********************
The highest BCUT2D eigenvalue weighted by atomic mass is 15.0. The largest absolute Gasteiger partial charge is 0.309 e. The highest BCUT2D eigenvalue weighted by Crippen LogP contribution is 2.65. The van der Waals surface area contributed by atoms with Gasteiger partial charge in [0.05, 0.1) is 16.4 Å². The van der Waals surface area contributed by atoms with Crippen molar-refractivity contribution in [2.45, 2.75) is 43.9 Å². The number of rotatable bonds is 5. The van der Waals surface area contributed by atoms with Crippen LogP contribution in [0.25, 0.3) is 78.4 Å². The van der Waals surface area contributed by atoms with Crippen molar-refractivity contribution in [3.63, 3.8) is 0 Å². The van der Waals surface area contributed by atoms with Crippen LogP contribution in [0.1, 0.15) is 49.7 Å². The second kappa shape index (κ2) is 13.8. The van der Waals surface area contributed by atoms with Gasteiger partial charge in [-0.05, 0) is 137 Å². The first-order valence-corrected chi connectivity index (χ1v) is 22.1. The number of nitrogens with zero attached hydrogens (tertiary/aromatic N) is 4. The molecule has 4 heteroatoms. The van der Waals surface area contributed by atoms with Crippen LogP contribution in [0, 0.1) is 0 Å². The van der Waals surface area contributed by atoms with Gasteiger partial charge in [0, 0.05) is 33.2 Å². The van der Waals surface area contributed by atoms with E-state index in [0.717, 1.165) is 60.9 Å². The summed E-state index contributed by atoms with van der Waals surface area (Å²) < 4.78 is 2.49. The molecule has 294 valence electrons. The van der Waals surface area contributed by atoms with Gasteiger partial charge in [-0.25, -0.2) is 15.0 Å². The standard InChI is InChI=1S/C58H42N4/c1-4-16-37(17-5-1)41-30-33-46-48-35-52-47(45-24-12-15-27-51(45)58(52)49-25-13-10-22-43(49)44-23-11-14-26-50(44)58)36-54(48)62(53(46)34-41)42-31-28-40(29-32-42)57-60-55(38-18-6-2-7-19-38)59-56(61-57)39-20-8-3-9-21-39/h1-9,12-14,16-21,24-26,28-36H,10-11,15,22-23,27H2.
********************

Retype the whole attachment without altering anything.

The highest BCUT2D eigenvalue weighted by atomic mass is 15.0. The largest absolute Gasteiger partial charge is 0.309 e. The highest BCUT2D eigenvalue weighted by Crippen LogP contribution is 2.65. The van der Waals surface area contributed by atoms with Gasteiger partial charge in [0.05, 0.1) is 16.4 Å². The van der Waals surface area contributed by atoms with Crippen molar-refractivity contribution in [2.45, 2.75) is 43.9 Å². The number of rotatable bonds is 5. The van der Waals surface area contributed by atoms with Crippen LogP contribution in [0.25, 0.3) is 78.4 Å². The van der Waals surface area contributed by atoms with Crippen molar-refractivity contribution in [3.63, 3.8) is 0 Å². The van der Waals surface area contributed by atoms with Crippen LogP contribution in [0.1, 0.15) is 49.7 Å². The second kappa shape index (κ2) is 13.8. The van der Waals surface area contributed by atoms with Gasteiger partial charge in [-0.05, 0) is 137 Å². The first-order valence-corrected chi connectivity index (χ1v) is 22.1. The number of nitrogens with zero attached hydrogens (tertiary/aromatic N) is 4. The molecule has 4 heteroatoms. The van der Waals surface area contributed by atoms with Crippen LogP contribution in [0, 0.1) is 0 Å². The van der Waals surface area contributed by atoms with Gasteiger partial charge in [0, 0.05) is 33.2 Å². The van der Waals surface area contributed by atoms with E-state index in [0.717, 1.165) is 60.9 Å². The summed E-state index contributed by atoms with van der Waals surface area (Å²) < 4.78 is 2.49. The molecule has 294 valence electrons. The van der Waals surface area contributed by atoms with Gasteiger partial charge in [-0.25, -0.2) is 15.0 Å². The standard InChI is InChI=1S/C58H42N4/c1-4-16-37(17-5-1)41-30-33-46-48-35-52-47(45-24-12-15-27-51(45)58(52)49-25-13-10-22-43(49)44-23-11-14-26-50(44)58)36-54(48)62(53(46)34-41)42-31-28-40(29-32-42)57-60-55(38-18-6-2-7-19-38)59-56(61-57)39-20-8-3-9-21-39/h1-9,12-14,16-21,24-26,28-36H,10-11,15,22-23,27H2.